Board Insight

Apprenticeships – What Next? – by Tim Jones

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A critical element of the national education programme, is ensuring that all of our valued workers have suitable skills to match the requirements of businesses and fulfil a meaningful career. Without this, many of the successful businesses across Northern Devon would struggle to grow and keep pace with demand.

In order to ensure that the UK maintains its international reputation, for being a centre of skills excellence, there has been a focus on Further and Higher Education being an essential part of ensuring that the best skills are available.

It was former Prime Minister – Tony Blair – who said that he was seeking to achieve a target, whereby at least 50% of those leaving school had the opportunity of entering into the world of Universities.

These lofty ambitions, however laudable, quite quickly exposed a gap in that there was a mismatch between the acquired skills and the needs of business. To address this problem an apprenticeship scheme was introduced, which effectively delivered in-work training. This scheme has been operational for over 6 years. In order to fund it a levy system was introduced in 2017, whereby all UK employers with a wage bill of more than £3 million a year, pay 0.5% of their total pay bill (minus an allowance of £15,000 a year) into a Levy pot.

The system then established a series of different grades of apprentice (general and high level), this then enabled all businesses to take on apprentices with a view to hopefully ensuring that they became a long term part of the recruiting business.

The scheme has stumbled along and the latest figures show that it is still not achieving any where near the targets originally set and therefore not satisfying business need. The decline in apprenticeships goes back to the very start in around 2015. The latest official figures show that, in the last academic year to July 2023, 337,140 apprentices started training, down 3% on the year before and far lower than the total in 2015 of 509,400. A total 162,320 apprentices completed their training in 2023 up from 144,530 in 2022. In the last quarter of the latest academic year, 37,400 apprentices completed their course, up by 22% on the same period in 2022.

These figures demonstrate a scheme which could and should work but which is flip flopping at an alarming rate. The government need to ensure that this is successful, as it is one of their main skills flagship policies.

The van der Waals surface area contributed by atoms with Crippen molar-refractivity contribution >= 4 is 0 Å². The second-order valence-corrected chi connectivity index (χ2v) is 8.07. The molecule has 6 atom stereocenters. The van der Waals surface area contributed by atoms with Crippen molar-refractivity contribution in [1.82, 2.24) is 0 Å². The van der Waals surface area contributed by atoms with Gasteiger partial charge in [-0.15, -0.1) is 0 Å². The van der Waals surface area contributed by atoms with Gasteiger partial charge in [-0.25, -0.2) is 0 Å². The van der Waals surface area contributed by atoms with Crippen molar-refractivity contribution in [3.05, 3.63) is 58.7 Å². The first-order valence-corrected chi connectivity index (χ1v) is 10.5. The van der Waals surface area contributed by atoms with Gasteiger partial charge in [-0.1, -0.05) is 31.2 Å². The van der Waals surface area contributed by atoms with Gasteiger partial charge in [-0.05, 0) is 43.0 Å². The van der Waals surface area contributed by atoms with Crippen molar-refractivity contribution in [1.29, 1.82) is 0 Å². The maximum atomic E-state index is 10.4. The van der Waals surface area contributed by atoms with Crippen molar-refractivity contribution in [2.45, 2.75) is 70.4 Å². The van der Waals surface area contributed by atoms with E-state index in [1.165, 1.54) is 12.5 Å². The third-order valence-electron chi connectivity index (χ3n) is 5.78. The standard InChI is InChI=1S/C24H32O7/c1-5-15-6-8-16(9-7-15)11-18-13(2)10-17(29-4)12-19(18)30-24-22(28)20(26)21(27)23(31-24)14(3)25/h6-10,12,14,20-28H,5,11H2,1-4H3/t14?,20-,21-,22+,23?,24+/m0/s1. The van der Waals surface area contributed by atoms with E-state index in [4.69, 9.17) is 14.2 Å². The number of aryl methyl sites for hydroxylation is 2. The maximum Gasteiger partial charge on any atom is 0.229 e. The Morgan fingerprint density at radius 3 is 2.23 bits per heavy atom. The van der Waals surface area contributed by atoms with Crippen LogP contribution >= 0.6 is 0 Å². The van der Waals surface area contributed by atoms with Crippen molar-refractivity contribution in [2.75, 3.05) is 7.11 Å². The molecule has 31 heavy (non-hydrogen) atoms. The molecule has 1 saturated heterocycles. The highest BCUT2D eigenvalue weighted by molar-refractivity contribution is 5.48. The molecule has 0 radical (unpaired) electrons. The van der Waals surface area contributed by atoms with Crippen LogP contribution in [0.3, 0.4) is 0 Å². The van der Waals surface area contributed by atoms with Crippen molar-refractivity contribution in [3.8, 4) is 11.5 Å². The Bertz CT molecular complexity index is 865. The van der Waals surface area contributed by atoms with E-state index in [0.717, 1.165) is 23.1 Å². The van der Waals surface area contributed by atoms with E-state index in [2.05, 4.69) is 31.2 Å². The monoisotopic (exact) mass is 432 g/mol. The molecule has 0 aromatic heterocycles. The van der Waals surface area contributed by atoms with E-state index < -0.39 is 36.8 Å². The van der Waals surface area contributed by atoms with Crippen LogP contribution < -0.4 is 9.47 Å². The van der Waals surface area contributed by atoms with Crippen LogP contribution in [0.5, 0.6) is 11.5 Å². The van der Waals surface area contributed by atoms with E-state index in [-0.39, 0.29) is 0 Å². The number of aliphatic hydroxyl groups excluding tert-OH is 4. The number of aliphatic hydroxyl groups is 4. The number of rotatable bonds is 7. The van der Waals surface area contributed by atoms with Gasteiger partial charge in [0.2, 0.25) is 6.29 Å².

They are also aware that spending by businesses on training their workers has fallen by over 20% in the last 10 years. These figures are higher amongst larger businesses where expenditure has fallen by around 35% and by a staggering 38% in the public sector. One of the worst performing areas in the country is in the South West. The inevitable consequence of this is that the UK economy will continue to be constrained by poor productivity. This is one of the great national challenges to try and reverse our dismal productivity growth which has persisted since the financial crisis in 2008. The UK is well behind many of our near European neighbours and also an increasing number of emerging far eastern economies. The South West is at least 10% behind the national productivity output and sadly Northern Devon is one of the worst performing areas.

The government are seeking to tweak the system yet again and have announced a series of reforms, such as encouraging small and medium sized businesses to recruit more by scrapping the 5% contribution that was chargeable to fund those aged under 22. There is also additional money to support initiatives and recruitment generally. The larger companies who pay the Levy also now have more freedom to pass unused training budgets to other small companies. Notwithstanding this, there is huge pressure from big employers to change the system. Currently, a large consortium of them are lobbying to use more of the £3.9 billion a year Levy to upskill their existing staff. If this happened, it is estimated that apprentices would reduce by around 50%.

Despite all of the understandable concerns with the system, the basic principles are sound. The outcomes for both businesses and the apprentices are highly desirable. This is therefore a programme which we should start to more actively support. A Northern Devon wide collaboration could be the clue to improving recruitment and, as a consequence, our productivity. If we could be “Best in Class” with this, it would be another example of the potential Northern Devon has to grow rapidly.